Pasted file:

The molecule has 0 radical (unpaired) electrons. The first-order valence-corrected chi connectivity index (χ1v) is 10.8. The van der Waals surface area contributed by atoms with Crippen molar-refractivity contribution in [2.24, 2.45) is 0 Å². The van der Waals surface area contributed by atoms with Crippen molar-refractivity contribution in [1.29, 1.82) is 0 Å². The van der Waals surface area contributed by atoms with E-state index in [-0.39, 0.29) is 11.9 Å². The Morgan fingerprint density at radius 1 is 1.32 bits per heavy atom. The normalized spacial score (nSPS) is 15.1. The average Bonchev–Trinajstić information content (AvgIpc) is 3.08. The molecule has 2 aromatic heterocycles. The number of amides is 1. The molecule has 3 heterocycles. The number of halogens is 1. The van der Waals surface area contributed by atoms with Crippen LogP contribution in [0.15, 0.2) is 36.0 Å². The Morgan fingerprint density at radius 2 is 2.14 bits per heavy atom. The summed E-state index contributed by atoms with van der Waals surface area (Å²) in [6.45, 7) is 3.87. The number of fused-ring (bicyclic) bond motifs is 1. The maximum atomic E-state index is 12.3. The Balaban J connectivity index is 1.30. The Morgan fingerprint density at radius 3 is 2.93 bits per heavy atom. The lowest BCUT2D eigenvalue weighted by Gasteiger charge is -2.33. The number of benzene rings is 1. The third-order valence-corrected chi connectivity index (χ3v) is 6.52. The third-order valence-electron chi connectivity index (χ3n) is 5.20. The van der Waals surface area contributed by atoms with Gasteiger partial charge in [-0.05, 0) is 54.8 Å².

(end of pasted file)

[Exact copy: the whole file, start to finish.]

The molecule has 0 radical (unpaired) electrons. The first-order valence-corrected chi connectivity index (χ1v) is 10.8. The van der Waals surface area contributed by atoms with Crippen molar-refractivity contribution in [2.24, 2.45) is 0 Å². The van der Waals surface area contributed by atoms with Crippen molar-refractivity contribution in [1.29, 1.82) is 0 Å². The van der Waals surface area contributed by atoms with E-state index in [-0.39, 0.29) is 11.9 Å². The Morgan fingerprint density at radius 1 is 1.32 bits per heavy atom. The normalized spacial score (nSPS) is 15.1. The average Bonchev–Trinajstić information content (AvgIpc) is 3.08. The molecule has 2 aromatic heterocycles. The number of amides is 1. The molecule has 3 heterocycles. The number of halogens is 1. The van der Waals surface area contributed by atoms with Crippen LogP contribution in [0.15, 0.2) is 36.0 Å². The Morgan fingerprint density at radius 2 is 2.14 bits per heavy atom. The summed E-state index contributed by atoms with van der Waals surface area (Å²) in [6.45, 7) is 3.87. The number of fused-ring (bicyclic) bond motifs is 1. The maximum atomic E-state index is 12.3. The Balaban J connectivity index is 1.30. The Morgan fingerprint density at radius 3 is 2.93 bits per heavy atom. The lowest BCUT2D eigenvalue weighted by Gasteiger charge is -2.33. The number of benzene rings is 1. The third-order valence-corrected chi connectivity index (χ3v) is 6.52. The third-order valence-electron chi connectivity index (χ3n) is 5.20. The van der Waals surface area contributed by atoms with Gasteiger partial charge in [-0.05, 0) is 54.8 Å².